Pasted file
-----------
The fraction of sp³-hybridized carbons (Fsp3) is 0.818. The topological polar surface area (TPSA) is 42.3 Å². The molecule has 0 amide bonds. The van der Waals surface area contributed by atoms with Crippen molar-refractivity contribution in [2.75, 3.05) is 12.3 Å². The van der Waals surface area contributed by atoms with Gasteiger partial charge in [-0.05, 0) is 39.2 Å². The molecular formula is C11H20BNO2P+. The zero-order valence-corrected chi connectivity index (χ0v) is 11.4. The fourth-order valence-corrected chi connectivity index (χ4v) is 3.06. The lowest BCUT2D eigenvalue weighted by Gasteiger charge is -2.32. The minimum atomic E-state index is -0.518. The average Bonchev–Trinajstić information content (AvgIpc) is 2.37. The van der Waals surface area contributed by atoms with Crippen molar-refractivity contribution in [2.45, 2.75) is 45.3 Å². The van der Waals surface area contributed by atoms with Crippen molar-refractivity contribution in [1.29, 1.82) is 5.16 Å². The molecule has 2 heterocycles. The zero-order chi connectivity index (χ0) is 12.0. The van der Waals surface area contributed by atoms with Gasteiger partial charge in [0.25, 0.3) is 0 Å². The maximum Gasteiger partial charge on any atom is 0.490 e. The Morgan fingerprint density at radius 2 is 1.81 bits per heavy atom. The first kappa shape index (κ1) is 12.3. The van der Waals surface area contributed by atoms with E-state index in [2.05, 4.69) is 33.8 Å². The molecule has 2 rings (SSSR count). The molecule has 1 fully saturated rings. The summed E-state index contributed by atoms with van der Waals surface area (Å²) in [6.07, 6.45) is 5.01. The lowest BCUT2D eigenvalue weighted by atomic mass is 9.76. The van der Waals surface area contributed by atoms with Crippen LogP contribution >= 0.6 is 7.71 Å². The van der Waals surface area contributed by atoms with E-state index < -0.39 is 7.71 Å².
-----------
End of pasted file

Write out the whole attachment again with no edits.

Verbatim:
The fraction of sp³-hybridized carbons (Fsp3) is 0.818. The topological polar surface area (TPSA) is 42.3 Å². The molecule has 0 amide bonds. The van der Waals surface area contributed by atoms with Crippen molar-refractivity contribution in [2.75, 3.05) is 12.3 Å². The van der Waals surface area contributed by atoms with Gasteiger partial charge in [-0.05, 0) is 39.2 Å². The molecular formula is C11H20BNO2P+. The zero-order valence-corrected chi connectivity index (χ0v) is 11.4. The fourth-order valence-corrected chi connectivity index (χ4v) is 3.06. The lowest BCUT2D eigenvalue weighted by Gasteiger charge is -2.32. The minimum atomic E-state index is -0.518. The average Bonchev–Trinajstić information content (AvgIpc) is 2.37. The van der Waals surface area contributed by atoms with Crippen molar-refractivity contribution in [2.45, 2.75) is 45.3 Å². The van der Waals surface area contributed by atoms with Crippen molar-refractivity contribution in [1.29, 1.82) is 5.16 Å². The molecule has 2 heterocycles. The zero-order chi connectivity index (χ0) is 12.0. The van der Waals surface area contributed by atoms with Gasteiger partial charge in [0.25, 0.3) is 0 Å². The maximum Gasteiger partial charge on any atom is 0.490 e. The Morgan fingerprint density at radius 2 is 1.81 bits per heavy atom. The first kappa shape index (κ1) is 12.3. The van der Waals surface area contributed by atoms with E-state index in [2.05, 4.69) is 33.8 Å². The molecule has 2 rings (SSSR count). The molecule has 1 fully saturated rings. The summed E-state index contributed by atoms with van der Waals surface area (Å²) in [6.07, 6.45) is 5.01. The lowest BCUT2D eigenvalue weighted by atomic mass is 9.76. The van der Waals surface area contributed by atoms with Crippen LogP contribution >= 0.6 is 7.71 Å². The van der Waals surface area contributed by atoms with E-state index < -0.39 is 7.71 Å².